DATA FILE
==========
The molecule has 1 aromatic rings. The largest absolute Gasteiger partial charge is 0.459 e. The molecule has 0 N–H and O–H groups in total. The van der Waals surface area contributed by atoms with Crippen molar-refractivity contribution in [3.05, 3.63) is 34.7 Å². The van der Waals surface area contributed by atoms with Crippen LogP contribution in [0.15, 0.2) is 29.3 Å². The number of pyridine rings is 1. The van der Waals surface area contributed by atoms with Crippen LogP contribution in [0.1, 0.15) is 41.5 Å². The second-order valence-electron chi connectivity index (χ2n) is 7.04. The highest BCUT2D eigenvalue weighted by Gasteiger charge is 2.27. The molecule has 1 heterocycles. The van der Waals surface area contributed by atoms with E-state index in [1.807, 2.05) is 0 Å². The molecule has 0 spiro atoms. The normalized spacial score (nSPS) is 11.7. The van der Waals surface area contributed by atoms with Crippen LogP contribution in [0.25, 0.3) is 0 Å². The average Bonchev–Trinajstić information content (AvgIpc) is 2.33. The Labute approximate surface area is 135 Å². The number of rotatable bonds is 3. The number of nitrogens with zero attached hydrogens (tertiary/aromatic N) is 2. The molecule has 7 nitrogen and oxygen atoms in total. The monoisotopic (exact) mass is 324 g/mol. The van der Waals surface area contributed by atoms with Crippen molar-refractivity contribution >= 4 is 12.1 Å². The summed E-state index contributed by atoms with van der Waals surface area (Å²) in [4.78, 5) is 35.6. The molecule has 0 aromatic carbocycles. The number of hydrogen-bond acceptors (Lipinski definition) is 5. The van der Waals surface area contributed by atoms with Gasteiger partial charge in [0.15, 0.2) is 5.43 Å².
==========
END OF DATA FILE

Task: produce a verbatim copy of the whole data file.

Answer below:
The molecule has 1 aromatic rings. The largest absolute Gasteiger partial charge is 0.459 e. The molecule has 0 N–H and O–H groups in total. The van der Waals surface area contributed by atoms with Crippen molar-refractivity contribution in [3.05, 3.63) is 34.7 Å². The van der Waals surface area contributed by atoms with Crippen LogP contribution in [0.15, 0.2) is 29.3 Å². The number of pyridine rings is 1. The van der Waals surface area contributed by atoms with Crippen LogP contribution in [0.1, 0.15) is 41.5 Å². The second-order valence-electron chi connectivity index (χ2n) is 7.04. The highest BCUT2D eigenvalue weighted by Gasteiger charge is 2.27. The molecule has 1 heterocycles. The van der Waals surface area contributed by atoms with E-state index in [1.807, 2.05) is 0 Å². The molecule has 0 spiro atoms. The normalized spacial score (nSPS) is 11.7. The van der Waals surface area contributed by atoms with Crippen LogP contribution in [0.25, 0.3) is 0 Å². The average Bonchev–Trinajstić information content (AvgIpc) is 2.33. The Labute approximate surface area is 135 Å². The number of rotatable bonds is 3. The number of nitrogens with zero attached hydrogens (tertiary/aromatic N) is 2. The molecule has 7 nitrogen and oxygen atoms in total. The monoisotopic (exact) mass is 324 g/mol. The van der Waals surface area contributed by atoms with Crippen molar-refractivity contribution >= 4 is 12.1 Å². The summed E-state index contributed by atoms with van der Waals surface area (Å²) in [4.78, 5) is 35.6. The molecule has 0 aromatic carbocycles. The number of hydrogen-bond acceptors (Lipinski definition) is 5. The van der Waals surface area contributed by atoms with Gasteiger partial charge in [0.15, 0.2) is 5.43 Å².